Thursday, September 29, 2005

Missional Leadership Lessons #2

Missional leaders walk the fine line between keeping their charges safe and propelling them into situations that make them grow. There are some circumstances where these two principles are in conflict. For instance, challenging your team to have lunch with a homeless person can put these two ideas in opposition. On one hand, your responsibility is the students' safety. On the other hand, you are excited about the possibility and opportunity they have - in this very moment - for the growth of their character, integrity and world view. The unknowns are great - what if something bad happens in the environment, what if the homeless person is dangerous, what if the conversation runs into a controversial discourse.

On our very first SPACE Launch, the very first experience we ever tried like this within our youth ministry, things were going great. Students were out in this park having lunch with homeless people, getting into great dialogues, starting to understand the personal aspect behind homelessness. There from the corner of the park comes a homeless man, quite a large man, wearing a T shirt and no pants. On one of our more recent launches, a student said that she felt like her view of God just expanded exponentially. The fine line - keeping them safe AND propelling them into growth.

The compelling reason behind the balance is the overwhelming desire to go and make disciples. In order for people to grow, sometimes they need to be stretched. Our desire as leaders is that we take them to places [both physically and spiritually] where their view of the world and God changes, where they experience serving out of themselves, where they see what it means to bless someone intentionally.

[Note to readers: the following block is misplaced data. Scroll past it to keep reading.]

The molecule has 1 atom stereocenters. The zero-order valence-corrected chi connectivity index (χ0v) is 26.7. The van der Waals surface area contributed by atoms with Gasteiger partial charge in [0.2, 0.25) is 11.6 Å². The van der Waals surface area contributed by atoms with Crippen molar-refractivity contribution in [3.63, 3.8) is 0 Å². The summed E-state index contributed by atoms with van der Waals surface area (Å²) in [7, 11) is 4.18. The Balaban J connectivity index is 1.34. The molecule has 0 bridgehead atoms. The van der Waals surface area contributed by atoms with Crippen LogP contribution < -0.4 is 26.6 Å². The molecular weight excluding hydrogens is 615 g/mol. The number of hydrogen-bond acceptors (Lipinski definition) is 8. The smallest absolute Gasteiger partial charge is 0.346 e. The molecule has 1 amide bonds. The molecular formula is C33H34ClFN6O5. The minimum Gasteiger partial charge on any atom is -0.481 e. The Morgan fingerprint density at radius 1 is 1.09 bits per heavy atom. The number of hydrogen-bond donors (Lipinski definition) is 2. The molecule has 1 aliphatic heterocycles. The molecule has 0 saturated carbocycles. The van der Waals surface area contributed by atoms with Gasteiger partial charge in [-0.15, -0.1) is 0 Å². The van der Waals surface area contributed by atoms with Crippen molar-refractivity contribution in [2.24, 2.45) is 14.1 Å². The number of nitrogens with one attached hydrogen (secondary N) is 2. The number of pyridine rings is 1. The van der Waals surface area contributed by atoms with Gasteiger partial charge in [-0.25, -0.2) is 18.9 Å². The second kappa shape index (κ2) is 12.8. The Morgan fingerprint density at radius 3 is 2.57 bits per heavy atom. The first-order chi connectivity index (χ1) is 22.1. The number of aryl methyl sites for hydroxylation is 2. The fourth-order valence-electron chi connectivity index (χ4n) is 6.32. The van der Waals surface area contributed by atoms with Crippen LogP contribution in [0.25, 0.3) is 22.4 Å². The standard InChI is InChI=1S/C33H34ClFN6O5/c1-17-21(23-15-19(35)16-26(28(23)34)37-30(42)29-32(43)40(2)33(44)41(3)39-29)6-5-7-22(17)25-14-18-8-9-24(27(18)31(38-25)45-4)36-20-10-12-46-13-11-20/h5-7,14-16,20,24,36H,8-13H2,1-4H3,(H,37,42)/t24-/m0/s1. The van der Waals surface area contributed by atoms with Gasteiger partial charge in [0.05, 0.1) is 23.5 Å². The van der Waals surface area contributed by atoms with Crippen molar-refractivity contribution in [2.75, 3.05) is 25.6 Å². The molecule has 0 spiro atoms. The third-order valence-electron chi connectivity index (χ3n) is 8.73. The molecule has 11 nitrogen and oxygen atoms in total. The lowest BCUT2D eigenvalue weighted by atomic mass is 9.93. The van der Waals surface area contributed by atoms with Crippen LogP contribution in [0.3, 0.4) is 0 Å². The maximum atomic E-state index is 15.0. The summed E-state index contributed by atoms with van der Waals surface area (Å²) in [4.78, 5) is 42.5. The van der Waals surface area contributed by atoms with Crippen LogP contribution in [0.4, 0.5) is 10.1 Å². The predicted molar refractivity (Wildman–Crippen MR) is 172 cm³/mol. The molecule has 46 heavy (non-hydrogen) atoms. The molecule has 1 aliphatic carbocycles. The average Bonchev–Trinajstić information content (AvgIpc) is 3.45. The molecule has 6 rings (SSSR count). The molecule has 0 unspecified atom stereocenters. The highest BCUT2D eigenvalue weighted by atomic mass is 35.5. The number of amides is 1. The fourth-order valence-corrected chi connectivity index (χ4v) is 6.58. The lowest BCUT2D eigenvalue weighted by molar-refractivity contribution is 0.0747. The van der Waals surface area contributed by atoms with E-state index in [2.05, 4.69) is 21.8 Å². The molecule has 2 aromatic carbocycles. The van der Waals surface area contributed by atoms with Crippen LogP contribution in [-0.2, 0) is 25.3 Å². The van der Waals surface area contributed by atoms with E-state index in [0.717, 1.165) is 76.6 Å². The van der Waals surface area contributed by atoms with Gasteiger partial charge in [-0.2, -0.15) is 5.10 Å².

However, the leader must be able to assess the risk accurately and must be comfortable with the amount of risk. What are the unknowns about the locality? How about travel methods to there? What kinds of tasks will we be undertaking? What are some of the unknowns about the team?

The leader must also be able to architect the environment for growth. What are the elements of the experience that may catalyze the student to grow? What are the major principles at play with the community, the team, others they may work with, realities of life that the team may bump into? What are some dominant Biblical principles that are resonate with this experience?

Some items for followup:
- How do you teach a leader to walk this fine balance?
- What are some key experiences you have had that are similar to this? What kind of effect did it have on your own growth?
- Can we teach leaders to assess risk properly?

Photo: Some students getting ready for the ropes course at Rockbridge Young Life Camp, Spring 2005

For the first post in this series, click here.

No comments:

Post a Comment